VIOLIN PYROTECHNICS
8 p.m., Robinson Center Music Hall. $17-$52.


The Arkansas Symphony Orchestra returns to its Stella Boyle Smith Masterworks series with selections by Samuel Barber, Niccolo Paganini and Robert Schumann. Barber's “Second Essay” opens the performance. Composed during WWII, the Neo-Romantic piece opens with a quiet passage featuring solo and wind instruments, before building to a climax featuring the full orchestra. Italian violinist Franco Mezzena was originally scheduled to accompany the orchestra in Paganini's “Violin Concerto No. 1,” but he's had to cancel due to illness. Now, prodigy Shannon Lee steps in to perform Paganini's showcase for the violin. The final piece, Schumann's “Symphony No. 2,” follows a dramatic, emotional path from conflict to victory. The ASO reprises the show on Sunday at 3 p.m. LM.

SUNDAY 10/19

JUNIOR BROWN
6 p.m., Revolution. $15.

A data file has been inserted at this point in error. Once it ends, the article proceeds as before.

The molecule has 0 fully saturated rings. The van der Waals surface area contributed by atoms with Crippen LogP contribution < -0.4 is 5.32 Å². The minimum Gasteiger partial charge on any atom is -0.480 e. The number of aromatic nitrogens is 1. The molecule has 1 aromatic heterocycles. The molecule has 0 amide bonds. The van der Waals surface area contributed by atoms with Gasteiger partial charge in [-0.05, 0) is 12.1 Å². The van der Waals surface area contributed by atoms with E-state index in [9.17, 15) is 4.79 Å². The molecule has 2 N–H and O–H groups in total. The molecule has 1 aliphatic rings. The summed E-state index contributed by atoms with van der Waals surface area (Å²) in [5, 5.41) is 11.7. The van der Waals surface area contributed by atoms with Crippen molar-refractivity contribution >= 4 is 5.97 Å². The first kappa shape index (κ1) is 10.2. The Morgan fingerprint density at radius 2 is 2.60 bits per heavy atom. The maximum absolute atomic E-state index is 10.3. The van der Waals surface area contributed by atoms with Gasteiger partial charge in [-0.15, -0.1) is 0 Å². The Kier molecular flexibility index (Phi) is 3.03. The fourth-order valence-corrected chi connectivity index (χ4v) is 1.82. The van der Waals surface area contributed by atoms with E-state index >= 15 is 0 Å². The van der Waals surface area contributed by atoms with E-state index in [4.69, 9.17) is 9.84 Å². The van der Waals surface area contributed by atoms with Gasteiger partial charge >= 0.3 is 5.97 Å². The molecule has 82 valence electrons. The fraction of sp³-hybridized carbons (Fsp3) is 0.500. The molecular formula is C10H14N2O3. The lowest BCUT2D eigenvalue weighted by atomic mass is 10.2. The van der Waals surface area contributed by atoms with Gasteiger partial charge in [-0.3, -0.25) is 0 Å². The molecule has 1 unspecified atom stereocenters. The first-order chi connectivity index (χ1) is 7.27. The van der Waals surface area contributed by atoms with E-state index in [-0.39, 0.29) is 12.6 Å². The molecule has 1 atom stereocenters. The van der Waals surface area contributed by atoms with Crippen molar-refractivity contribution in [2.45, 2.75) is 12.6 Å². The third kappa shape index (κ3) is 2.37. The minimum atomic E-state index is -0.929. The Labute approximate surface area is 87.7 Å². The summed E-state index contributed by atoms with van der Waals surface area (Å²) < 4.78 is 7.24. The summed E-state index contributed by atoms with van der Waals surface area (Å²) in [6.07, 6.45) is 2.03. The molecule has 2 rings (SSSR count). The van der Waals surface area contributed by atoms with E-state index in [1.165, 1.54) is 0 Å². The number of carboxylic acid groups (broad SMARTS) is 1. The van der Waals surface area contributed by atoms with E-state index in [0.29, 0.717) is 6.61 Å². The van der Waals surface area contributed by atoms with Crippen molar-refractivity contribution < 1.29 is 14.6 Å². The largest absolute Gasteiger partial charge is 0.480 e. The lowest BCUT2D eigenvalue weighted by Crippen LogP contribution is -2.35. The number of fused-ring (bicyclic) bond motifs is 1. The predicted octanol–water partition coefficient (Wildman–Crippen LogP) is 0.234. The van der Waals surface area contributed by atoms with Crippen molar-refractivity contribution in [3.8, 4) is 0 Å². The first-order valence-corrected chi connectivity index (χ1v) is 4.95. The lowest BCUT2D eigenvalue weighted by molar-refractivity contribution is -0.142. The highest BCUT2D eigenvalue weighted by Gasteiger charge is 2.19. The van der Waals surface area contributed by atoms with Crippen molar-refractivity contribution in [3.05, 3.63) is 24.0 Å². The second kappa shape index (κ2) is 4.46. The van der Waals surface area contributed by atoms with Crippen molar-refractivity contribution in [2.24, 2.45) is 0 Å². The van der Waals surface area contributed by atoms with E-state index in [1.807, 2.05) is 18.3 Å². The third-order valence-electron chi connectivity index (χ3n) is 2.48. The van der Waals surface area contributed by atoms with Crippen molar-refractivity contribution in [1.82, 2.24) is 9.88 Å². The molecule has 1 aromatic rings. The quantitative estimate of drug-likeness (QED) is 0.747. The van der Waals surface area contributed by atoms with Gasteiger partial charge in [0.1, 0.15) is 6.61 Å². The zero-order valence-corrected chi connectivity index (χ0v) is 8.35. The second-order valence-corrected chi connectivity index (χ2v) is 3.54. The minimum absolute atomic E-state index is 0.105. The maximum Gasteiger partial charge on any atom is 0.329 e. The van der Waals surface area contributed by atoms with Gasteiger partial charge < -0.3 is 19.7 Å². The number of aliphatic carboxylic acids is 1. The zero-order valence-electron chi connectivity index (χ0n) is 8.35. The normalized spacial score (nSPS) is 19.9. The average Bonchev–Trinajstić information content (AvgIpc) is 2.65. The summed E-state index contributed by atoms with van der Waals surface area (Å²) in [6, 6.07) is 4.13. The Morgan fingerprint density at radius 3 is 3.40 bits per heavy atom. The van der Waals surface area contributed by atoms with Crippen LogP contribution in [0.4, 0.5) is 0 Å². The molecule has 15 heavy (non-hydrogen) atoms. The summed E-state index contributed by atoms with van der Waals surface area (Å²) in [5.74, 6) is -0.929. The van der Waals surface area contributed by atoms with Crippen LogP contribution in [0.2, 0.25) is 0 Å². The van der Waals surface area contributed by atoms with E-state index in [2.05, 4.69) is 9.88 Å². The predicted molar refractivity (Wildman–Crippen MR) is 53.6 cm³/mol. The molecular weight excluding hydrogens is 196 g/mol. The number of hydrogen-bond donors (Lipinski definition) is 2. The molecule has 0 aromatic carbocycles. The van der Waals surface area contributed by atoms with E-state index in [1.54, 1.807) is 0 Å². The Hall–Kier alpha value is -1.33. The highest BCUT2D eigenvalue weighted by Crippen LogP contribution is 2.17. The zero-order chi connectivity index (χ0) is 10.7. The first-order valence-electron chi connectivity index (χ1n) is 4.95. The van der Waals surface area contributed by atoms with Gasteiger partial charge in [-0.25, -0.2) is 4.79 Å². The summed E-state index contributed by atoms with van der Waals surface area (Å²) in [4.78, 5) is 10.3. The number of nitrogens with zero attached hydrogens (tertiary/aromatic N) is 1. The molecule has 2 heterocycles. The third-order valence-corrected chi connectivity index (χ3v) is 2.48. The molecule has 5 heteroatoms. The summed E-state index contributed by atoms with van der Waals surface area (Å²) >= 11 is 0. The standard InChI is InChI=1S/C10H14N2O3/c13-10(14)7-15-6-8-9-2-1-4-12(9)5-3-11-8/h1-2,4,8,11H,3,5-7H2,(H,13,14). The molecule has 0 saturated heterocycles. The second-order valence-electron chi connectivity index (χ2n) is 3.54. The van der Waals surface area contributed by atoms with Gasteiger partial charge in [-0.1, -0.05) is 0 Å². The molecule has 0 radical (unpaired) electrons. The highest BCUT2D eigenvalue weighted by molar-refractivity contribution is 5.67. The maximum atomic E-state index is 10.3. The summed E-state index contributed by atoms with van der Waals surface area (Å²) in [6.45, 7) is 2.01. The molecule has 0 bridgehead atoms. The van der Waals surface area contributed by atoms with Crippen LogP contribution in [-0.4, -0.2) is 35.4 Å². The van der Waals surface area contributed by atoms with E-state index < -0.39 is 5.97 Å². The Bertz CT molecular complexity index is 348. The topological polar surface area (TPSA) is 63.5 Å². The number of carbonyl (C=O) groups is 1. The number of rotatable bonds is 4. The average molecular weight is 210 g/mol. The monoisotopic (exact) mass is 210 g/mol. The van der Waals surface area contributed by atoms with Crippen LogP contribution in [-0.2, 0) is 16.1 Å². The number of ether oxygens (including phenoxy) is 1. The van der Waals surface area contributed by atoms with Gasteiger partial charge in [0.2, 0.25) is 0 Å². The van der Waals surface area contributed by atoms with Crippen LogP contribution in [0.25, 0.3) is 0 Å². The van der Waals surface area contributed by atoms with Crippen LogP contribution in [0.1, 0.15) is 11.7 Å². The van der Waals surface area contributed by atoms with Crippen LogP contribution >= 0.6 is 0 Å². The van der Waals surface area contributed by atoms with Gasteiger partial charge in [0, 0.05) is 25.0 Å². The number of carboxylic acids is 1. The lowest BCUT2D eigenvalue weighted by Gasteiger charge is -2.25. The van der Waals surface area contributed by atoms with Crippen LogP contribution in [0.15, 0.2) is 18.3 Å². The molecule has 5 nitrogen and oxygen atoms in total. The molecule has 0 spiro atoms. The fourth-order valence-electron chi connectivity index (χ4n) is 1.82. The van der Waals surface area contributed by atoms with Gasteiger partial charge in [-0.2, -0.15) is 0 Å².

“Keep it country, son.” That's what Junior Brown heard from his idol early in his career. Nearly two decades later, Brown's still work-ing in blues, Western swing, surf, Tex-Mex and rock 'n' roll into his music, but he remains country to the core. Always in a suit, with a cowboy hat tipped high and his “guit-steel” (a combination six-string guitar and lap steel) in hand, the man's got a reputation for putting on a mean show. As a picker, his dexterity is almost unrivaled (he regularly moves between six-string and steel several times during a song). His voice, too, a deep, rich twang that belies his Indiana roots, can sell sentiment just as well as irony. Look for plenty of the latter in classics like “Highway Patrol,” “My Wife Thinks You're Dead” and “My Baby Don't Dance to Nothing But Ernest Tubb.” Little Rock's honky-tonk heroes the Salty Dogs open the show, which because of local blue laws will be over some-time before 10 p.m. LM.

MONDAY 10/20